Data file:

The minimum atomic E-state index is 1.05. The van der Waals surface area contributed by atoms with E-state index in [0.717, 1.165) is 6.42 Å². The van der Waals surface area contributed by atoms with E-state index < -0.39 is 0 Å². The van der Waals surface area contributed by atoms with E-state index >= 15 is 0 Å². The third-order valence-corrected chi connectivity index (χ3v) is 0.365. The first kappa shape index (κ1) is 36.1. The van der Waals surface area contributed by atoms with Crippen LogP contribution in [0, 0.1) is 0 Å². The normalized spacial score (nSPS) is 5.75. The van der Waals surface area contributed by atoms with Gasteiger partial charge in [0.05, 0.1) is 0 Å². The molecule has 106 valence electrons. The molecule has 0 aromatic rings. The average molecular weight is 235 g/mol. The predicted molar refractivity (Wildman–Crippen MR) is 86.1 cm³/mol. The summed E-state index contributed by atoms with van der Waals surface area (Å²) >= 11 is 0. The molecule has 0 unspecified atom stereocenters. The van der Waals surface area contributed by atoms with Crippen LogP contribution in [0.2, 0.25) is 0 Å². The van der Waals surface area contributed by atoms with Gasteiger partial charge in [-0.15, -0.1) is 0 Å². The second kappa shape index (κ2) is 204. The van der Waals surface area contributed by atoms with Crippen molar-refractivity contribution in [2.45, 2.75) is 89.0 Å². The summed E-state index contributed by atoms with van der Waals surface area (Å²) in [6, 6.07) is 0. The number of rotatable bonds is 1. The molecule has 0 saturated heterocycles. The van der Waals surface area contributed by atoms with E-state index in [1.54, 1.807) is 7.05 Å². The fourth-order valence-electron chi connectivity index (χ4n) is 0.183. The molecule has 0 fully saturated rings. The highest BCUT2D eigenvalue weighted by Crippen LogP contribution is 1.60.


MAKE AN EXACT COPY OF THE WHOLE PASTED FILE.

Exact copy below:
The minimum atomic E-state index is 1.05. The van der Waals surface area contributed by atoms with E-state index in [0.717, 1.165) is 6.42 Å². The van der Waals surface area contributed by atoms with E-state index < -0.39 is 0 Å². The van der Waals surface area contributed by atoms with E-state index >= 15 is 0 Å². The third-order valence-corrected chi connectivity index (χ3v) is 0.365. The first kappa shape index (κ1) is 36.1. The van der Waals surface area contributed by atoms with Crippen LogP contribution in [0, 0.1) is 0 Å². The normalized spacial score (nSPS) is 5.75. The van der Waals surface area contributed by atoms with Gasteiger partial charge in [0.05, 0.1) is 0 Å². The molecule has 106 valence electrons. The molecule has 0 aromatic rings. The average molecular weight is 235 g/mol. The predicted molar refractivity (Wildman–Crippen MR) is 86.1 cm³/mol. The summed E-state index contributed by atoms with van der Waals surface area (Å²) >= 11 is 0. The molecule has 0 unspecified atom stereocenters. The van der Waals surface area contributed by atoms with Crippen LogP contribution in [0.2, 0.25) is 0 Å². The van der Waals surface area contributed by atoms with Gasteiger partial charge in [-0.15, -0.1) is 0 Å². The second kappa shape index (κ2) is 204. The van der Waals surface area contributed by atoms with Crippen molar-refractivity contribution in [2.45, 2.75) is 89.0 Å². The summed E-state index contributed by atoms with van der Waals surface area (Å²) in [6, 6.07) is 0. The number of rotatable bonds is 1. The molecule has 0 saturated heterocycles. The van der Waals surface area contributed by atoms with E-state index in [1.54, 1.807) is 7.05 Å². The fourth-order valence-electron chi connectivity index (χ4n) is 0.183. The molecule has 0 fully saturated rings. The highest BCUT2D eigenvalue weighted by Crippen LogP contribution is 1.60.